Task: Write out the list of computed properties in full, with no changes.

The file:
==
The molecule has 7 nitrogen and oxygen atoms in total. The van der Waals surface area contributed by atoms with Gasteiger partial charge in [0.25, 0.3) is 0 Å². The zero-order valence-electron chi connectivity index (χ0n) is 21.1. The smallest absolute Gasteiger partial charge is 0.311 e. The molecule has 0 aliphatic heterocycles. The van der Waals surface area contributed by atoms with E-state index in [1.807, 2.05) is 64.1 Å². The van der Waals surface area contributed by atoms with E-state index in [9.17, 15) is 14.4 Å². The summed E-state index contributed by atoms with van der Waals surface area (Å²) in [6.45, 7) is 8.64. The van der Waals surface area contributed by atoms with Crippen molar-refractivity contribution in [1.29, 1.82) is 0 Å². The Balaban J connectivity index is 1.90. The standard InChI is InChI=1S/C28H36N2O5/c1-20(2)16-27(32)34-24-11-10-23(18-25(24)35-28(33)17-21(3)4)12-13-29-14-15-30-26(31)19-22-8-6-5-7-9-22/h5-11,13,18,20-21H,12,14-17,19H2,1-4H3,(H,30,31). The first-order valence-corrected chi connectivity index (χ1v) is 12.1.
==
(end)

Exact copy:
The molecule has 7 nitrogen and oxygen atoms in total. The van der Waals surface area contributed by atoms with Gasteiger partial charge in [0.25, 0.3) is 0 Å². The zero-order valence-electron chi connectivity index (χ0n) is 21.1. The smallest absolute Gasteiger partial charge is 0.311 e. The molecule has 0 aliphatic heterocycles. The van der Waals surface area contributed by atoms with E-state index in [1.807, 2.05) is 64.1 Å². The van der Waals surface area contributed by atoms with E-state index in [9.17, 15) is 14.4 Å². The summed E-state index contributed by atoms with van der Waals surface area (Å²) in [6.45, 7) is 8.64. The van der Waals surface area contributed by atoms with Crippen molar-refractivity contribution in [1.29, 1.82) is 0 Å². The Balaban J connectivity index is 1.90. The standard InChI is InChI=1S/C28H36N2O5/c1-20(2)16-27(32)34-24-11-10-23(18-25(24)35-28(33)17-21(3)4)12-13-29-14-15-30-26(31)19-22-8-6-5-7-9-22/h5-11,13,18,20-21H,12,14-17,19H2,1-4H3,(H,30,31). The first-order valence-corrected chi connectivity index (χ1v) is 12.1.